By Jordan W. Charness; photo courtesy JudyBlackCloud.com
“Talia, I need an idea for this week’s column. What did you learn in driving school this week?”
My 16-year-old daughter is taking driving lessons. Around here, she has to take lessons throughout an entire year and drive as much as she can with a responsible adult in order to prepare for her driving tests, which will probably be taken right around her 17th birthday.
Truth be told, she drives pretty well, most of the time. The scary thing is that by her driving so well that she lulls you into a false sense of security, and I, as an accompanying driver, will sometimes let my attention wander or even answer a cell phone call! This is not a good idea.
When we were in the car last week, she was driving in the middle lane and wanted to change into the left-hand lane. She spent so much time and effort concentrating on making sure that the left lane was clear so that she could move over that she did not notice that she was drifting into the right lane. The driver in the car in the right lane honked his horn and I had to grab the wheel and push us back into the centre lane where we belonged. My cell phone went flying and knocked over the bottle of water that was in the cup holder, splashing us both. It serves me right for not giving her my full attention.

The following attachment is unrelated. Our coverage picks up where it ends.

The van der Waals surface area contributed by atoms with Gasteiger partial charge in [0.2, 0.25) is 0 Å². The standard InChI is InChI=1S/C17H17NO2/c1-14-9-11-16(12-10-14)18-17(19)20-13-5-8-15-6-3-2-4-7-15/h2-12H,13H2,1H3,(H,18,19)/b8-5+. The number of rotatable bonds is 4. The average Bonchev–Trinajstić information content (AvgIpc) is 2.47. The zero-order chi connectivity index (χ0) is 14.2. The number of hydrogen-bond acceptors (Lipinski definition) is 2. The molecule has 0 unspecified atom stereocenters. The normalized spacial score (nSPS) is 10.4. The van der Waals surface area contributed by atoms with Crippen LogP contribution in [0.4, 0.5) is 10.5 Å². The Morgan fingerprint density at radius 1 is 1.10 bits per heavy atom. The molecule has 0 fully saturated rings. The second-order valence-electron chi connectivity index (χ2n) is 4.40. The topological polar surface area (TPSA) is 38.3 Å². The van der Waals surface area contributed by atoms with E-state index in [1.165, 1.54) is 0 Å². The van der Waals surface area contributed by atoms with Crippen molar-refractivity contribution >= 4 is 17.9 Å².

Talking about attention, we recently allowed her to drive on the highway as we were going on a seven-hour trip; this time I paid full attention. It took her a little while to get used to the way the car handled at highway speeds, but once she did she drove the long straight highway like a pro.
Personally, I like highway driving and find it calming and relaxing. I asked her how she liked it was surprised to hear that she hated it. She said she found it too monotonous and that most of her friends felt the same way. Kids of her age are used to being stimulated by their cell phones and computers and doing more than one thing at once. Driving a long straight road was not mentally challenging enough for her!
Fortunately she is mature enough to realize that a split-second of inattention could have disastrous consequences and she did drive carefully for the whole two hours that she drove.
So when I asked her for an idea for this week’s column, she said that her instructors spend many hours drilling into the students that they need to pay attention at any time they are behind the wheel. Most recently the instructor discussed how dangerous driving around a curve is. He pointed out that a car has a natural tendency to drive straight and will not go around a curve without precise input from the driver. Leaning over to change the radio or “pick up your lipstick” can easily result in a missed curve and driving off the road and into a tree, or accidentally pulling the wheel too far and driving into oncoming traffic.
What he hadn’t yet tought her is that that moment of inattention around a curve could also lead to criminal code charges being laid against the driver for dangerous driving. It can also lead to raised insurance rates, tickets and demerit points: all that for just seconds of inattention going around a curve. When you think about it, every curve can be a dangerous curve.